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Five charts explaining why inflation is so high

Months of high inflation have had policymakers, economists and U.S. households grappling with greater price hikes for gas, groceries, cars, rent and other essentials.

The latest inflation data, released by the Bureau of Labor Statistics, showed that prices in July climbed 8.5 percent compared with the year before. This is a breakdown of how we got here.

Persistent supply chain backlogs and high consumer demand for goods have kept prices elevated. More recently, Russia’s invasion of Ukraine strained global energy markets and sent the national average for a gallon of gas above $5 earlier this summer. But gas and fuel prices ticked down, leading to a drop in overall inflation.

While inflation over the past year is up 8.5 percent, overall prices stayed flat over the last month, driven largely by the fall in gas prices.

The July inflation data ticked down after a June run-up in gas prices. In some parts of the country, particularly on the West Coast, it was not uncommon to find gasoline well above $5 or even $6 a gallon earlier this summer. But prices marched downward, giving much-needed relief to Americans nationwide.

While the gas prices fell last month, the cost of shelter and food prices continue to go up. Families across the nation are also facing higher prices at the grocery store as a shortage of fertilizer from Ukraine, poor harvests and livestock illnesses all put pressure on supply. People are stretching their wallets for dairy, fruits and vegetables, baked goods and meats.

Throughout the pandemic, new and used cars have been a kind of litmus test for the country’s supply chain issues and related price hikes. Used cars and trucks were a driving force behind the surge in inflation last year.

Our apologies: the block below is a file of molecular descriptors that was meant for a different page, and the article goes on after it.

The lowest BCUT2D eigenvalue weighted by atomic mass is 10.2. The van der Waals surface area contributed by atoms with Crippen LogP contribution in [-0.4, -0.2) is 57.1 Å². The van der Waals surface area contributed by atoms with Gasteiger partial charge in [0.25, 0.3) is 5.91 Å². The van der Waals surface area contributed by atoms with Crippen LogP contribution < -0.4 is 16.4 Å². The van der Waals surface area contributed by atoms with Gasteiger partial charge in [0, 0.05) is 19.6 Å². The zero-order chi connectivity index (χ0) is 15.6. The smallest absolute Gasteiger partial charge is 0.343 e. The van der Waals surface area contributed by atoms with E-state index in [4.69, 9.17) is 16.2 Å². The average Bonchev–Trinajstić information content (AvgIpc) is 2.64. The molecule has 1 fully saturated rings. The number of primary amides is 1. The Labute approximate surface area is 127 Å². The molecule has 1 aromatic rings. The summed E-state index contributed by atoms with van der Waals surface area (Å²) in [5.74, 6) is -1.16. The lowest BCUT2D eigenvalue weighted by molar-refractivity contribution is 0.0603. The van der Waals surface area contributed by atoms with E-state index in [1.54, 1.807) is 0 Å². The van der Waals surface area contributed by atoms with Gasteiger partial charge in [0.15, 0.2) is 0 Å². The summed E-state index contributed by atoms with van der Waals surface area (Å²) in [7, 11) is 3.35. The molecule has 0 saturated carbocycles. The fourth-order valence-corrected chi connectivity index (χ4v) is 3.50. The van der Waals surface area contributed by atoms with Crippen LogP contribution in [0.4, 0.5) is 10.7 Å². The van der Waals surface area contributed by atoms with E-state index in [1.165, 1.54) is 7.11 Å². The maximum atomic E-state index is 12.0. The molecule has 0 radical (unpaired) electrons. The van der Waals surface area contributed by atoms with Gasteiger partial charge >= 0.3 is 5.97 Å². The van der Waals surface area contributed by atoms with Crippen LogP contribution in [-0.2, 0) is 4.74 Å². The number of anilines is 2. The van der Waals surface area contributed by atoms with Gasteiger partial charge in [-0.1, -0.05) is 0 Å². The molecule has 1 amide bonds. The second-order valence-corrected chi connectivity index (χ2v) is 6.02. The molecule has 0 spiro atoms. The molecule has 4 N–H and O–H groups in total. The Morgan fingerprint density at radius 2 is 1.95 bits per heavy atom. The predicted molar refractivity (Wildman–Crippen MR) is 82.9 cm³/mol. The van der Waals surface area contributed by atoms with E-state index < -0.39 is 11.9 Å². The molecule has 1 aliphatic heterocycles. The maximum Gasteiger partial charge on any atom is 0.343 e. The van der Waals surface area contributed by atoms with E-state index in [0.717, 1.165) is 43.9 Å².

The market relies heavily on trade-ins and auto parts, which have been in low supply during a global microchip shortage. That pinch has made it more expensive for dealers to get any of their models, much less repair them. All of those problems are also hurting the supply of used cars, which depend on trade-ins as well as rental car company inventories.

There are some encouraging signs. Inflation was flat in July after months of steady rises. The rise in used car prices — which made up a bulk of inflation for much of the past year — has slowed in recent months and are expected to drop as semiconductor shortages improve. The red-hot housing market is also cooling, as a run-up in mortgage rates discourages aspiring buyers from competing for the few homes available.

The Federal Reserve has launched major interest rate increases to get inflation under control, penciling in seven hikes by the end of the year. In July, the Fed completed its fourth hike and raised rates by three quarters of a percentage point. Higher rates will slow the economy by making it more expensive to borrow money, which will discourage businesses from expanding and raise the cost of consumer loans such as mortgages.

The challenge is a delicate one: If the Federal Reserve moves too forcefully to slow the economy, it could cause a recession and spell unwanted consequences for the job market and rest of the recovery.

“Price stability is really the bedrock of the economy,” Fed Chair Jerome H. Powell said at a news conference last week. “And nothing works in the economy without price stability.”

Data is from the Labor Department. Laura Reiley contributed to this report.

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